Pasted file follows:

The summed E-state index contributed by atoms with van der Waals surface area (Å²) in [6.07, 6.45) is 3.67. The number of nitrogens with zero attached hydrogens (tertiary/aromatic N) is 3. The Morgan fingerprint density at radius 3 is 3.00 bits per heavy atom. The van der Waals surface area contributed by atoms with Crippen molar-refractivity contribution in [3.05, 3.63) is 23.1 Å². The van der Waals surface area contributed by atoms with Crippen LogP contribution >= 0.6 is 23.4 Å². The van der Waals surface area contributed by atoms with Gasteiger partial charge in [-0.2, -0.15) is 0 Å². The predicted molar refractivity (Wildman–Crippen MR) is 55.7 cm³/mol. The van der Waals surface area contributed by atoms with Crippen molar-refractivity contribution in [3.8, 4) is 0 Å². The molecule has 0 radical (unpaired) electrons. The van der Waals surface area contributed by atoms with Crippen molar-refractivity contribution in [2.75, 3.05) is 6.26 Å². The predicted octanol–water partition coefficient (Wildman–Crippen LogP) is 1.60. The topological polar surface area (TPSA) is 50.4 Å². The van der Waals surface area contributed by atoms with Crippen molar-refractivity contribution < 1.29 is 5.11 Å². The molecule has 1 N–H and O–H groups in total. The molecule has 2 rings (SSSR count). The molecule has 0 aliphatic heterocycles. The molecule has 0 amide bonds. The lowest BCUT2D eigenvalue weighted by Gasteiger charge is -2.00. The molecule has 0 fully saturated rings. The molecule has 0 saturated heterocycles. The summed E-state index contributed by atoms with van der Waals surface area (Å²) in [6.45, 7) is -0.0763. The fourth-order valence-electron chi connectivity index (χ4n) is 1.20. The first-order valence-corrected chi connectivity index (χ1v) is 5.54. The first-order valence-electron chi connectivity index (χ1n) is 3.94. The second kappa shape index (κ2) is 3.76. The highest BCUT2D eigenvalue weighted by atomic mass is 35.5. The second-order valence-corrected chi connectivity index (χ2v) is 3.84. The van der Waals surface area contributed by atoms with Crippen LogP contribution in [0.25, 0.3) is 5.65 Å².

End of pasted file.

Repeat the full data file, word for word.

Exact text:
The summed E-state index contributed by atoms with van der Waals surface area (Å²) in [6.07, 6.45) is 3.67. The number of nitrogens with zero attached hydrogens (tertiary/aromatic N) is 3. The Morgan fingerprint density at radius 3 is 3.00 bits per heavy atom. The van der Waals surface area contributed by atoms with Crippen molar-refractivity contribution in [3.05, 3.63) is 23.1 Å². The van der Waals surface area contributed by atoms with Crippen LogP contribution >= 0.6 is 23.4 Å². The van der Waals surface area contributed by atoms with Gasteiger partial charge in [-0.2, -0.15) is 0 Å². The predicted molar refractivity (Wildman–Crippen MR) is 55.7 cm³/mol. The van der Waals surface area contributed by atoms with Crippen molar-refractivity contribution in [3.8, 4) is 0 Å². The molecule has 0 radical (unpaired) electrons. The van der Waals surface area contributed by atoms with Crippen molar-refractivity contribution in [2.75, 3.05) is 6.26 Å². The predicted octanol–water partition coefficient (Wildman–Crippen LogP) is 1.60. The topological polar surface area (TPSA) is 50.4 Å². The van der Waals surface area contributed by atoms with Crippen molar-refractivity contribution < 1.29 is 5.11 Å². The molecule has 1 N–H and O–H groups in total. The molecule has 2 rings (SSSR count). The molecule has 0 aliphatic heterocycles. The molecule has 0 amide bonds. The lowest BCUT2D eigenvalue weighted by Gasteiger charge is -2.00. The molecule has 0 fully saturated rings. The molecule has 0 saturated heterocycles. The summed E-state index contributed by atoms with van der Waals surface area (Å²) in [6.45, 7) is -0.0763. The fourth-order valence-electron chi connectivity index (χ4n) is 1.20. The first-order valence-corrected chi connectivity index (χ1v) is 5.54. The first-order valence-electron chi connectivity index (χ1n) is 3.94. The second kappa shape index (κ2) is 3.76. The highest BCUT2D eigenvalue weighted by atomic mass is 35.5. The second-order valence-corrected chi connectivity index (χ2v) is 3.84. The van der Waals surface area contributed by atoms with Crippen LogP contribution in [0.25, 0.3) is 5.65 Å².